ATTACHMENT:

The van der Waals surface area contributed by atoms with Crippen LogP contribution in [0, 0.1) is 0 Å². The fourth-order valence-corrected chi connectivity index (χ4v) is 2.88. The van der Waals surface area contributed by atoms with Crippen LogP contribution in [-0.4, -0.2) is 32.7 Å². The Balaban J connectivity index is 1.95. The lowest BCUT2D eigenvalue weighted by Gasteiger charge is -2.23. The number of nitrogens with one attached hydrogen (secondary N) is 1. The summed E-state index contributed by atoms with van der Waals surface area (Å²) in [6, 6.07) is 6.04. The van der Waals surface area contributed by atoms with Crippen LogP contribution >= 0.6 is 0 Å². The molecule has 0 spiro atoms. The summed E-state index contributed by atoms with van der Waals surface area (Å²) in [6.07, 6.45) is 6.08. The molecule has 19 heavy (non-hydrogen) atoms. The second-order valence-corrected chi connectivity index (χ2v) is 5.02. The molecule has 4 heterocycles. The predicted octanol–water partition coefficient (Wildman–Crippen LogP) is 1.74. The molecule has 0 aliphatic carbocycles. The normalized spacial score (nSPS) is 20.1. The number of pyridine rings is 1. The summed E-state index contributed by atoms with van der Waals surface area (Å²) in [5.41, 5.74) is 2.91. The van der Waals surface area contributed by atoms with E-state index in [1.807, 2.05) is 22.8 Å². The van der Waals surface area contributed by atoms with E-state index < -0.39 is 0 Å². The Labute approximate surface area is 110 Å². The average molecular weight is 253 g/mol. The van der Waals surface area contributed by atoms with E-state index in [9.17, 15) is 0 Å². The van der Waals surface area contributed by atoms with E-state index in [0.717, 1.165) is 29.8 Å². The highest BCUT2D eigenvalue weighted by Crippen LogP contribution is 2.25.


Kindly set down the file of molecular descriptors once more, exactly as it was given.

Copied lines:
The van der Waals surface area contributed by atoms with Crippen LogP contribution in [0, 0.1) is 0 Å². The fourth-order valence-corrected chi connectivity index (χ4v) is 2.88. The van der Waals surface area contributed by atoms with Crippen LogP contribution in [-0.4, -0.2) is 32.7 Å². The Balaban J connectivity index is 1.95. The lowest BCUT2D eigenvalue weighted by Gasteiger charge is -2.23. The number of nitrogens with one attached hydrogen (secondary N) is 1. The summed E-state index contributed by atoms with van der Waals surface area (Å²) in [6, 6.07) is 6.04. The van der Waals surface area contributed by atoms with Crippen LogP contribution >= 0.6 is 0 Å². The molecule has 0 spiro atoms. The summed E-state index contributed by atoms with van der Waals surface area (Å²) in [6.07, 6.45) is 6.08. The molecule has 19 heavy (non-hydrogen) atoms. The second-order valence-corrected chi connectivity index (χ2v) is 5.02. The molecule has 4 heterocycles. The predicted octanol–water partition coefficient (Wildman–Crippen LogP) is 1.74. The molecule has 0 aliphatic carbocycles. The normalized spacial score (nSPS) is 20.1. The number of pyridine rings is 1. The summed E-state index contributed by atoms with van der Waals surface area (Å²) in [5.41, 5.74) is 2.91. The van der Waals surface area contributed by atoms with E-state index in [1.807, 2.05) is 22.8 Å². The van der Waals surface area contributed by atoms with E-state index < -0.39 is 0 Å². The Labute approximate surface area is 110 Å². The average molecular weight is 253 g/mol. The van der Waals surface area contributed by atoms with E-state index in [9.17, 15) is 0 Å². The van der Waals surface area contributed by atoms with E-state index in [0.717, 1.165) is 29.8 Å². The highest BCUT2D eigenvalue weighted by Crippen LogP contribution is 2.25.